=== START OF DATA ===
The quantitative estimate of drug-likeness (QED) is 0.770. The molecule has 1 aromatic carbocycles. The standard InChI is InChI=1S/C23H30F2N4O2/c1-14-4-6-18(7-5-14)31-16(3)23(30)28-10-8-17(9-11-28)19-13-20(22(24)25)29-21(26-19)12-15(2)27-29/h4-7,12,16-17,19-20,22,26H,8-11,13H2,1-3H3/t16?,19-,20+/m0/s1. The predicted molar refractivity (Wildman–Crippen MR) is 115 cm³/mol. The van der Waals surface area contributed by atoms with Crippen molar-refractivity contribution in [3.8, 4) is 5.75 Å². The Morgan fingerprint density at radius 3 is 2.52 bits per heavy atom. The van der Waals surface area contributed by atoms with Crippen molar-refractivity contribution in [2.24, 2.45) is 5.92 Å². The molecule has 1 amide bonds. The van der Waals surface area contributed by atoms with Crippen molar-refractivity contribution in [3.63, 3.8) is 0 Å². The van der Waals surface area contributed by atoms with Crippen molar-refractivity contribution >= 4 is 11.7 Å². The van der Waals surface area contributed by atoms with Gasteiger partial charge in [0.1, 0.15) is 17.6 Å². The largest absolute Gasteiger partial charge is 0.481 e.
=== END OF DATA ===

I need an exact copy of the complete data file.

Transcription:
The quantitative estimate of drug-likeness (QED) is 0.770. The molecule has 1 aromatic carbocycles. The standard InChI is InChI=1S/C23H30F2N4O2/c1-14-4-6-18(7-5-14)31-16(3)23(30)28-10-8-17(9-11-28)19-13-20(22(24)25)29-21(26-19)12-15(2)27-29/h4-7,12,16-17,19-20,22,26H,8-11,13H2,1-3H3/t16?,19-,20+/m0/s1. The predicted molar refractivity (Wildman–Crippen MR) is 115 cm³/mol. The van der Waals surface area contributed by atoms with Crippen molar-refractivity contribution in [3.8, 4) is 5.75 Å². The Morgan fingerprint density at radius 3 is 2.52 bits per heavy atom. The van der Waals surface area contributed by atoms with Crippen molar-refractivity contribution in [2.24, 2.45) is 5.92 Å². The molecule has 1 amide bonds. The van der Waals surface area contributed by atoms with Crippen molar-refractivity contribution in [3.63, 3.8) is 0 Å². The van der Waals surface area contributed by atoms with Crippen molar-refractivity contribution >= 4 is 11.7 Å². The van der Waals surface area contributed by atoms with Gasteiger partial charge in [0.1, 0.15) is 17.6 Å². The largest absolute Gasteiger partial charge is 0.481 e.